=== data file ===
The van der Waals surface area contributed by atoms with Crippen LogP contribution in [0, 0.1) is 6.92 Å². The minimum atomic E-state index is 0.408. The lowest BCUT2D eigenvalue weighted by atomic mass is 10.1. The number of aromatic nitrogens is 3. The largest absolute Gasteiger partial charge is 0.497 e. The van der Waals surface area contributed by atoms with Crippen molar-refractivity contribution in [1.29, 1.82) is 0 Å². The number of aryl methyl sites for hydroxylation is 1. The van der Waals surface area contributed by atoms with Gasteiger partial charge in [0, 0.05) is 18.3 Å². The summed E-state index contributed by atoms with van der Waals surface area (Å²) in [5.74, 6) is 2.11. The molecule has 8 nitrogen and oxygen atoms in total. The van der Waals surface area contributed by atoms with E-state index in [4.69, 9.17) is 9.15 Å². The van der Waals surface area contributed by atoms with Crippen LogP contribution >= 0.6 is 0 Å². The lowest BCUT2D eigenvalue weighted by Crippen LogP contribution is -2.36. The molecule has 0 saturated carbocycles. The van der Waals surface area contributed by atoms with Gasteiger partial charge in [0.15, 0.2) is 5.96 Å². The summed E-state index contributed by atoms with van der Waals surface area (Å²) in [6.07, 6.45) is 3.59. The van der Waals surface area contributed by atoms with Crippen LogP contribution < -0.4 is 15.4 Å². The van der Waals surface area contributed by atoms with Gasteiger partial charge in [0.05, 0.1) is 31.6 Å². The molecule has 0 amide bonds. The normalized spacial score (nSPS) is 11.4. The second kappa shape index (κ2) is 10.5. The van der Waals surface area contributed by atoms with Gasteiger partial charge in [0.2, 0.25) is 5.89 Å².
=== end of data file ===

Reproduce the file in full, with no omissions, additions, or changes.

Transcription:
The van der Waals surface area contributed by atoms with Crippen LogP contribution in [0, 0.1) is 6.92 Å². The minimum atomic E-state index is 0.408. The lowest BCUT2D eigenvalue weighted by atomic mass is 10.1. The number of aromatic nitrogens is 3. The largest absolute Gasteiger partial charge is 0.497 e. The van der Waals surface area contributed by atoms with Crippen molar-refractivity contribution in [1.29, 1.82) is 0 Å². The number of aryl methyl sites for hydroxylation is 1. The van der Waals surface area contributed by atoms with Gasteiger partial charge in [0, 0.05) is 18.3 Å². The summed E-state index contributed by atoms with van der Waals surface area (Å²) in [5.74, 6) is 2.11. The molecule has 8 nitrogen and oxygen atoms in total. The van der Waals surface area contributed by atoms with E-state index in [4.69, 9.17) is 9.15 Å². The van der Waals surface area contributed by atoms with Crippen LogP contribution >= 0.6 is 0 Å². The lowest BCUT2D eigenvalue weighted by Crippen LogP contribution is -2.36. The molecule has 0 saturated carbocycles. The van der Waals surface area contributed by atoms with Gasteiger partial charge in [0.15, 0.2) is 5.96 Å². The summed E-state index contributed by atoms with van der Waals surface area (Å²) in [6.07, 6.45) is 3.59. The van der Waals surface area contributed by atoms with Crippen LogP contribution < -0.4 is 15.4 Å². The van der Waals surface area contributed by atoms with Gasteiger partial charge in [0.05, 0.1) is 31.6 Å². The molecule has 0 amide bonds. The normalized spacial score (nSPS) is 11.4. The second kappa shape index (κ2) is 10.5. The van der Waals surface area contributed by atoms with Gasteiger partial charge in [0.2, 0.25) is 5.89 Å².